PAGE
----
El-Azem noted that opinion in the community is divided. “Don’t make a social statement with this,” she said. “You speak for our entire community.”

El-Azem asked the board to continue providing single-person restrooms, to protect the modesty of all students.

In the matter of using the pronoun the student requests, El-Azem observed, “You are delving into a free speech area here. Some students are good-hearted. They are not being nasty on purpose.”

Londonderry Republican State Rep. Dr. David Lundgren took the microphone to say, “This is not a law. It’s a mandate from the President, who threatens to take money away from the school districts.”

He urged Greenberg to “take a stance as you did with the lunch program.”

Lundgren said he had two daughters. He asked Greenberg, “Would you be comfortable with your daughter changing and showering in the same locker room as a boy?”

“If that student consistently identified as a transgender girl, yes, I would,” Greenberg responded.

“This is a small minority,” Lundgren said. “Where are the rights of the majority?”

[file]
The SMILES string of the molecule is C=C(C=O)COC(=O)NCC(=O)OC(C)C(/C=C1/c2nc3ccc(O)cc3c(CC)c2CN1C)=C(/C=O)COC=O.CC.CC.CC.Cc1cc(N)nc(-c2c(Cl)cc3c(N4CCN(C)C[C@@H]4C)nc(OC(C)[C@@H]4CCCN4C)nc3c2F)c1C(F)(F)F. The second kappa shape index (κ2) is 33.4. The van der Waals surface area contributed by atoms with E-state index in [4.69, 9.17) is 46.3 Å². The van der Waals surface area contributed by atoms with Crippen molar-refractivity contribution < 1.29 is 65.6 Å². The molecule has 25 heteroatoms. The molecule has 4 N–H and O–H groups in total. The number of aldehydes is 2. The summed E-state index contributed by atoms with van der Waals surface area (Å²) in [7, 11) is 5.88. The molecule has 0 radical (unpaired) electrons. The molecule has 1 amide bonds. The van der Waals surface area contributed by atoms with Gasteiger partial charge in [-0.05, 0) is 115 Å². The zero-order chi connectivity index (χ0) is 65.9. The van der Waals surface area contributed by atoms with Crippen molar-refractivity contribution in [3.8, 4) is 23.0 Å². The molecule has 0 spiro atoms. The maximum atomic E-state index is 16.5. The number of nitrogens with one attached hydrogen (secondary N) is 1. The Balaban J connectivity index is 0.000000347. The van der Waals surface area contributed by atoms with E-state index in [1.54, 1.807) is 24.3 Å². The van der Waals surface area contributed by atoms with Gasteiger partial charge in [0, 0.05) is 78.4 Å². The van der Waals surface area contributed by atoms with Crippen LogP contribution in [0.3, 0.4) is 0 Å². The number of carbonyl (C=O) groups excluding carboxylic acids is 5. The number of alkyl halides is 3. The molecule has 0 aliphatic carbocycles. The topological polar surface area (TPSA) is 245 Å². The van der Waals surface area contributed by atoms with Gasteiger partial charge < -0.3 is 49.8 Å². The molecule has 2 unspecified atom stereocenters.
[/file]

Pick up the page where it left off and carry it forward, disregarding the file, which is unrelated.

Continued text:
Republican State Rep. Al Baldasaro weighed in, saying a “bathroom bill” came before the Legislature in 1999. “We had testimony from many people,” he said. “The bill passed the House by one vote, but the Senate killed it. There were too many ‘what ifs.'”

Baldasaro said the policy study is putting an unneeded light on the subject. “What you have works,” he said. “If it’s not broken, why fix it?”

Denise Piro has a 15-year-old daughter and said she was “deeply opposed” to the policy. “Girls in middle and high school are already uncomfortable about changing in the locker room,” she said. “I’m not against transgender people. But we are born a man or a woman.”

The Federal government has overreached, Piro said, adding, “We shouldn’t start this with children. Start with adults, they can handle it.”

The money piece

One of the ideas floated was to make sure every locker room has private changing areas and every school has private bathrooms. Greenberg gave a snapshot of the current situation.

High school girls have individual shower stalls with curtains, while boys have a “gang shower.” Each gender has a few “alternate dressing areas” children can use for a variety of reasons. He said he has done an inventory of all the schools and suggested temporary “modesty areas” until the policy is firmed up.